What We Learned
Tonic’s Advance programme brought together the Artistic Directors, Chief Executives, and senior creative staff of a cohort of eleven theatres.
These theatres recognised that something was preventing talented women in the theatre industry from rising to the top. They wanted to understand why this was the case, and then lead the way in addressing it.
From October 2013 to May 2014, Tonic worked with them to make this aspiration a reality. It designed and guided them through Advance, a six-month period of research, reflection and activity which tasked them to take an interrogative and methodical approach to understanding the root causes behind the comparative lack of women in key creative roles. Rather than settling for quick fixes or advocating a ‘sticking plaster’ approach, Advance tasked the theatres to understand not only where barriers to female talent exist within their organisations, but why.
As part of this process, Tonic conducted research with 641 people who work in the theatre industry. We interviewed, surveyed, and ran focus groups with actors, agents, casting directors, designers, devisors, directors, literary managers, playwrights, and academics, as well as students and tutors on performing arts courses. We also investigated the numbers behind who is making work in England, and on which stages. The findings were massive and far-reaching. There’s probably enough data for Tonic to construct a thesis on the subject, but given our time and budget doesn’t run that far we’ve summarised some of the findings here. Of course, if you’re interested in accessing our data, or talking through the specifics of what we learned about actors, directors, designers, or writers, you can always make a request via the contact page.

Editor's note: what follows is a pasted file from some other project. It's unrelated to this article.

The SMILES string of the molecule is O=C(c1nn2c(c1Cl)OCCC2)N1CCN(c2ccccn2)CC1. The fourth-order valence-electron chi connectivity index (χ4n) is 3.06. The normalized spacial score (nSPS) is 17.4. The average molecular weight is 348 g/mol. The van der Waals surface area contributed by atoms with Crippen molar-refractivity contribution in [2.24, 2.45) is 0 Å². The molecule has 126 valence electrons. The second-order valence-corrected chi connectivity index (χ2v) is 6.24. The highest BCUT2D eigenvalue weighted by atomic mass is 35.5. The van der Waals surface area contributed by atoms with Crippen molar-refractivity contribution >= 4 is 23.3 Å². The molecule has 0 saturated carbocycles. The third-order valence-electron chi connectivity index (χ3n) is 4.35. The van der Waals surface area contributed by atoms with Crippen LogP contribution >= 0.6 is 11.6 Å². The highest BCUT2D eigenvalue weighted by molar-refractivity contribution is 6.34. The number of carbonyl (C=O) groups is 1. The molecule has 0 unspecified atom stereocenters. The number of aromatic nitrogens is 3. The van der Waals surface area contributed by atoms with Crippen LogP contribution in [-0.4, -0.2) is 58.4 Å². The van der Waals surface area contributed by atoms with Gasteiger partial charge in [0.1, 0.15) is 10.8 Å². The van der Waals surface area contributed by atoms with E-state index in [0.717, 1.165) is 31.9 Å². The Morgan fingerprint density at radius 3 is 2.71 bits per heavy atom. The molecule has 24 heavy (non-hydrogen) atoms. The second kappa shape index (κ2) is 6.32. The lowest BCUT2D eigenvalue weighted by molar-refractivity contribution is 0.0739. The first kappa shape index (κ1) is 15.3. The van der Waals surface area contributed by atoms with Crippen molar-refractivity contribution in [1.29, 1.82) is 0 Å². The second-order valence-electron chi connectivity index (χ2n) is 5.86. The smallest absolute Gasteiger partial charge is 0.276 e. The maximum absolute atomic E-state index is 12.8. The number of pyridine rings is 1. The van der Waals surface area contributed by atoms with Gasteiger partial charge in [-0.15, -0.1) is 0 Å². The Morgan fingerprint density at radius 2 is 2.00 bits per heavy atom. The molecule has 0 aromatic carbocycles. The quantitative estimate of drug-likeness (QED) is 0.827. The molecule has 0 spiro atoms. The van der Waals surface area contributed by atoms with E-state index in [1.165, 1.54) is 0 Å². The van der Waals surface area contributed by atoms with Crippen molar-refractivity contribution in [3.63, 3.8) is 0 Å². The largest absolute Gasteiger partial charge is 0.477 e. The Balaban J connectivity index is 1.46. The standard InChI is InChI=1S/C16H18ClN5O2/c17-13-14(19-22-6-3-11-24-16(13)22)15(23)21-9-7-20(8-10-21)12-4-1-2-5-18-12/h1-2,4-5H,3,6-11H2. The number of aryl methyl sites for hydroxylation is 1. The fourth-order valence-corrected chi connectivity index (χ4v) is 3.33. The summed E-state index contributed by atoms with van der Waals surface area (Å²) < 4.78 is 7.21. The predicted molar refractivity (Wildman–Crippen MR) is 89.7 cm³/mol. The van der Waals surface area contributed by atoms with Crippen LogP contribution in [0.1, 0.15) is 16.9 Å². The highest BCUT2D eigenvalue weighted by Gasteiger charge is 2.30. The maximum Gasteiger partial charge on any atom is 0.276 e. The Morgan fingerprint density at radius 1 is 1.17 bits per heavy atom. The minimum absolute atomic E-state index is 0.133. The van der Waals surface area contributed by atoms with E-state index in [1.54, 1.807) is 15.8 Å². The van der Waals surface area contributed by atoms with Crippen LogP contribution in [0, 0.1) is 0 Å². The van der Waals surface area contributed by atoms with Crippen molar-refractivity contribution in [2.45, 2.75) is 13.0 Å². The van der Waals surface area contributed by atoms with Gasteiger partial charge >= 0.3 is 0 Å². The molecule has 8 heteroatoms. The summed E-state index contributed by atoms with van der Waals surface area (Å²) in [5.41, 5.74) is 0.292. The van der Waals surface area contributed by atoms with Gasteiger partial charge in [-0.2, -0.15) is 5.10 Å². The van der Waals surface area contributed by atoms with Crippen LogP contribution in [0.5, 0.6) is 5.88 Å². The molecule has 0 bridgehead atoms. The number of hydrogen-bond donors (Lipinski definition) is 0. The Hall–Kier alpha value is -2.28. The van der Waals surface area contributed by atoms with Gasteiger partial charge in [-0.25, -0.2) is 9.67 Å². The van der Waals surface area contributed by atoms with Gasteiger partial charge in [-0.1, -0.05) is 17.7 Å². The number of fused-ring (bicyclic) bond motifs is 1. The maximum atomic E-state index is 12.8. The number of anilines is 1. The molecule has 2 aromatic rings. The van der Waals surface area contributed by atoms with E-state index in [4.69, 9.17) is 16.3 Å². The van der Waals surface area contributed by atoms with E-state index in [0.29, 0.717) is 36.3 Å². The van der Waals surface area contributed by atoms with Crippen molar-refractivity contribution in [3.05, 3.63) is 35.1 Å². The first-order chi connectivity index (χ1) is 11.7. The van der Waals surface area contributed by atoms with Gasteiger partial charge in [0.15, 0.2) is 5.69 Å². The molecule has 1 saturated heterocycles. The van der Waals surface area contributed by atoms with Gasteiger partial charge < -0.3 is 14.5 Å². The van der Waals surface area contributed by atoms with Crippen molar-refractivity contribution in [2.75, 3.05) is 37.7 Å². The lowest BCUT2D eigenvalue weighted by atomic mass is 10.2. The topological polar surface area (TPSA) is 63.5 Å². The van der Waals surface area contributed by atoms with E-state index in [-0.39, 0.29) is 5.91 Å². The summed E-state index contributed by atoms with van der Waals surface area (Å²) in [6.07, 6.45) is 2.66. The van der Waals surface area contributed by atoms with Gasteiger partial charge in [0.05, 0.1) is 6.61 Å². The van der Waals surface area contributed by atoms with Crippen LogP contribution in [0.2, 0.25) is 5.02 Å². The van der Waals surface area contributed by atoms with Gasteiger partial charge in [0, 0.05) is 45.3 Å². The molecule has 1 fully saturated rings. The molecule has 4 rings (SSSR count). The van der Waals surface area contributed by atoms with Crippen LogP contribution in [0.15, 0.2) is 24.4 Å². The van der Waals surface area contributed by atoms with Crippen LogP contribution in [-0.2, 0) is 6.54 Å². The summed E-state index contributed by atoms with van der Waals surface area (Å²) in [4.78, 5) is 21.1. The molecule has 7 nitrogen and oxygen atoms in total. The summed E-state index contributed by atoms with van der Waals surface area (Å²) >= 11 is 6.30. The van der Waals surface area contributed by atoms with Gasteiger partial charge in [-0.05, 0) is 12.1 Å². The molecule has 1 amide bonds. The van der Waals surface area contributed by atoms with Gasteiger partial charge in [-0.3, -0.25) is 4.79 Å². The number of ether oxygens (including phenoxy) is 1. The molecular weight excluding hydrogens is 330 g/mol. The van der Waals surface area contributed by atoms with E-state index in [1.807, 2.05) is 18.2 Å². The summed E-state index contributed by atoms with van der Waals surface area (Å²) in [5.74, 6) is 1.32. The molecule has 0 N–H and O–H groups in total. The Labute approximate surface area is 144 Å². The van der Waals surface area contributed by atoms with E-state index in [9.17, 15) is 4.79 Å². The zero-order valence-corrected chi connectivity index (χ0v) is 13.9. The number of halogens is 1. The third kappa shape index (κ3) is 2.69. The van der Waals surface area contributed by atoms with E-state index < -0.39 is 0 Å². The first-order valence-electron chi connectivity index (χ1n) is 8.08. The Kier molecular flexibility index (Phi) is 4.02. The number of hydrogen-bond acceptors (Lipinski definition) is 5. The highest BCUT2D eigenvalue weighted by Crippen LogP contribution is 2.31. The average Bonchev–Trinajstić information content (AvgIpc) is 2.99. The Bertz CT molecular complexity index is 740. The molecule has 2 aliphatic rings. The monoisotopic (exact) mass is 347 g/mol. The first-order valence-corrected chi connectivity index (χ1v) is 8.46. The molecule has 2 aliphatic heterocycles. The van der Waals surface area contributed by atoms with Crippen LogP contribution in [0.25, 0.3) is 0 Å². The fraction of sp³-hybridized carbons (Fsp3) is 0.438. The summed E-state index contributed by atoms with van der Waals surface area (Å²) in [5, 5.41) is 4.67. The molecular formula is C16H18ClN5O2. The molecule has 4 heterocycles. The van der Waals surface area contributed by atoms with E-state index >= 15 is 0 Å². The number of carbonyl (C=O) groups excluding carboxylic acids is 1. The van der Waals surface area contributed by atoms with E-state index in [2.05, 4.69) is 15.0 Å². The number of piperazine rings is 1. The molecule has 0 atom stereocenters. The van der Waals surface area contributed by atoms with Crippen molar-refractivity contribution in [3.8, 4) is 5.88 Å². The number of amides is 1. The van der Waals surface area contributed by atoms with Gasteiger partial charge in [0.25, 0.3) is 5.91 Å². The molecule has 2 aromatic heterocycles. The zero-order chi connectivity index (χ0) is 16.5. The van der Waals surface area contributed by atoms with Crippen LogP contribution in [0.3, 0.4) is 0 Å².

+ 10 key things we learned
These are the key themes that emerged across the research.
+ Interesting stats
Also, here’s a roundup of some interesting stats we found.
+ 5 key things theatres can do
We’ve included some suggestions here for what other theatres, learning from the 11 that took part in Advance, might like to do to move forward themselves.